It was a quick stop at the grocery store, nothing that should have taken more than ten minutes.
My two boys (two and four years old at the time) were causing chaos on every aisle. When we finally made it to the checkout I nodded approval for them to get a cookie from the Harris Teeter free box of cookies (with which I have a love/hate relationship). As I was swiping my card I heard a loud crash, looked up and saw my four-year-old standing in the middle of a pile of cookies with tears welling up, while my two-year-old was gathering up cookies like they were candy from a busted piñata.
Horrified, I made eye contact with the store manager who smiled kindly and said, “Don’t worry, it’s just that season of life”.
It’s true, I am in that season of life. The season of scraped knees, potty training and complete exhaustion. I use the seasonal metaphor all the time when explaining away yawns during late afternoon meetings or when a co-worker notices my fourth cup of coffee. It’s a common way to express our combined joy and frustration with the stage of life that we’re experiencing. We’re all going to miss this season once it’s gone, right?!
I’m also aware that one person’s “caring for small children” season isn’t the same as another’s. Right now I’m raising small children while also focusing on my career, while I have many friends who have chosen to spend this season staying home with their children. I love that we live in a time and society where we have those options! So while I always understood seasons to be unique to each person, I hadn’t given much thought to the possibility that a person might face more than one season at the same time.
Then my mom got sick. It was a long road from suspicion that something was wrong to a diagnosis, but the initial symptoms began in the early days of my “small children” season. When we finally got a diagnosis, Progressive Supranuclear Palsy (PSP), my brothers and I were thrust into a new and unfamiliar season – caring for a parent.
It felt disjointed. This was the season where mom should be coming to watch the kids for a weekend or providing us with advice on how to sooth a teething infant. We didn’t expect we’d be having conversations about when she would need to move to the next phase of care at her assisted living facility or researching the ethics of feeding tubes.
It’s fair to say this wasn’t something for which we were well prepared. We scrambled to get our footing and make plans. That part was really tough. We were still coming to terms with the diagnosis and what it meant for mom’s future. As the details were decided and the shock wore off, there were new, unanticipated hurdles.
Guilt, which crept in over time, is one of those hurdles with which I still struggle. There’s the guilt of not knowing what to prioritize between kids, husband, mom, and job, feeling like the answer is “all of the above”. There’s the guilt of being hundreds of miles away while my brother and sister-in-law bear the burden of being local and all that it entails. There’s the guilt of snapping at my husband because “he couldn’t possibly understand”, when all he’s trying to do is help. Then there’s the guilt of focusing too much on my own sadness when the one really suffering is my mom.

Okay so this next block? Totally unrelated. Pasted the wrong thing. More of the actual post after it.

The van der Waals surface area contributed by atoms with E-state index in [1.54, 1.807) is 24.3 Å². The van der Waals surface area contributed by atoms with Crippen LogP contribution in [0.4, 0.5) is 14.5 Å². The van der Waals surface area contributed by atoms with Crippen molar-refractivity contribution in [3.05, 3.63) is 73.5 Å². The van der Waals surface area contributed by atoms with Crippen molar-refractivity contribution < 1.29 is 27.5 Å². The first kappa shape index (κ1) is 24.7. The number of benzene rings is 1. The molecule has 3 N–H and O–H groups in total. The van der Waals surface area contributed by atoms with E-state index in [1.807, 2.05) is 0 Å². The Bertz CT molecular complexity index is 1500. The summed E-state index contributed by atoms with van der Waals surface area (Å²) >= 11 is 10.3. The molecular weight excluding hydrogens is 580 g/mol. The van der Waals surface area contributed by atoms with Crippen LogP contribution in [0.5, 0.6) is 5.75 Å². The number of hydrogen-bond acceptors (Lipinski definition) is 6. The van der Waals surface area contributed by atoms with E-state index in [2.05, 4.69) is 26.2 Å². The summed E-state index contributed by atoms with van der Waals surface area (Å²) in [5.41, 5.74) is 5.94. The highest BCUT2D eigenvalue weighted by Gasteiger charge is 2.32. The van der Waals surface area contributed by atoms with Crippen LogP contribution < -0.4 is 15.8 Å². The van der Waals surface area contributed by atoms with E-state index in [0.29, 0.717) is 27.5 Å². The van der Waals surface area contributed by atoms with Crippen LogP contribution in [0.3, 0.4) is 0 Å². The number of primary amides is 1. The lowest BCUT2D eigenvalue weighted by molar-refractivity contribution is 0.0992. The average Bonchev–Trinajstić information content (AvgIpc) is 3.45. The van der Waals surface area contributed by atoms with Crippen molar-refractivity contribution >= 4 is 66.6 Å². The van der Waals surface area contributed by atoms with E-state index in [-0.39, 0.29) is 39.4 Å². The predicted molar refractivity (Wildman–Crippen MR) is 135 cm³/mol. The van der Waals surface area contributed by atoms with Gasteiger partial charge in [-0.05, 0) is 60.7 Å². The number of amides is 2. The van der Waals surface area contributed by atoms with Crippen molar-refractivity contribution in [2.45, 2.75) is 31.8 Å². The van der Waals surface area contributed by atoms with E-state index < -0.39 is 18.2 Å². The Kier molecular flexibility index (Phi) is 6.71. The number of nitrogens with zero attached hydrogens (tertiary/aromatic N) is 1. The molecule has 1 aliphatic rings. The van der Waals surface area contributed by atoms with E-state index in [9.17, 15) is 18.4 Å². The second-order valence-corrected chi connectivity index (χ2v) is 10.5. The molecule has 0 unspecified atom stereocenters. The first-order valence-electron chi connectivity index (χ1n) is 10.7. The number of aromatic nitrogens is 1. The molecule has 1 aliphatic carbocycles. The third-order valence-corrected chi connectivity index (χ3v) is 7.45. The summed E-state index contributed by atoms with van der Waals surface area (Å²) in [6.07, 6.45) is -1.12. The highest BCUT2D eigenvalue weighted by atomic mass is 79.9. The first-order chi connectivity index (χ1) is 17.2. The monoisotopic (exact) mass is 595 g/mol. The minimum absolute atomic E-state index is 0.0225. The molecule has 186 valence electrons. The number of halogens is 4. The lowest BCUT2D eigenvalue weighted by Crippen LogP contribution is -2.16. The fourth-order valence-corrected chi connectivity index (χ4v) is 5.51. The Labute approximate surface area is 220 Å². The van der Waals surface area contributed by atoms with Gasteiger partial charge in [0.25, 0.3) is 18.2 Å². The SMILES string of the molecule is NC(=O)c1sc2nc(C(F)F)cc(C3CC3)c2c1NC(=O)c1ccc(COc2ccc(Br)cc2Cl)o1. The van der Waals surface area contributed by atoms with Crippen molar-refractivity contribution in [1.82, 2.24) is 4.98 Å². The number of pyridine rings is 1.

I wish I could say that I have processed all these emotions and have a prescription for how to handle the entanglement of these difficult seasons. I don’t. However, I have learned a lot in the process. Here are a few of those lessons:
I’m not alone. I have grown closer with friends who have also experienced this stage far too early in life. I’ve been there for and cried with them with an empathy that didn’t exist before. In turn, they have supported me, and there’s some peace in knowing that someone else understands.
I’ve become a better friend.
The day to day juggle with my small boys feels less overwhelming than it did before. Perhaps because they’re getting older and easier to manage, but I think much of it is due to a connection I feel with my mom now that I’m a parent. She had small children close in age and she kicked butt, so I strive to be like her.
I’ve become a better parent.
I’ve noticed the vulnerability and compassion of co-workers and neighbors who I usually find little in common with when I discover that they, too, are caring for a sick or aging parent. Their parent may be decades older than my mom, but the grief of a drawn out loss transcends generations.
I’ve become a better listener.
The appreciation I feel for my siblings for their sacrifices and shared pain has brought us closer. I now understand why relationships of all kinds can fall apart during tragic situations, and I am so grateful for their steady support and love.
I’ve become a better sister.
Caring for an aging or sick parent is always a tough season. When it’s unexpected and combined with other challenging times, the well-intentioned “It’s just that season of life” rings false, as it implies a simplicity that is no longer true. But that’s ok, because life isn’t simple and sadness and beauty are intermingled everywhere.
In this particular journey I believe I’ve grown and become a better, more compassionate person, and that’s something I know makes my mom proud.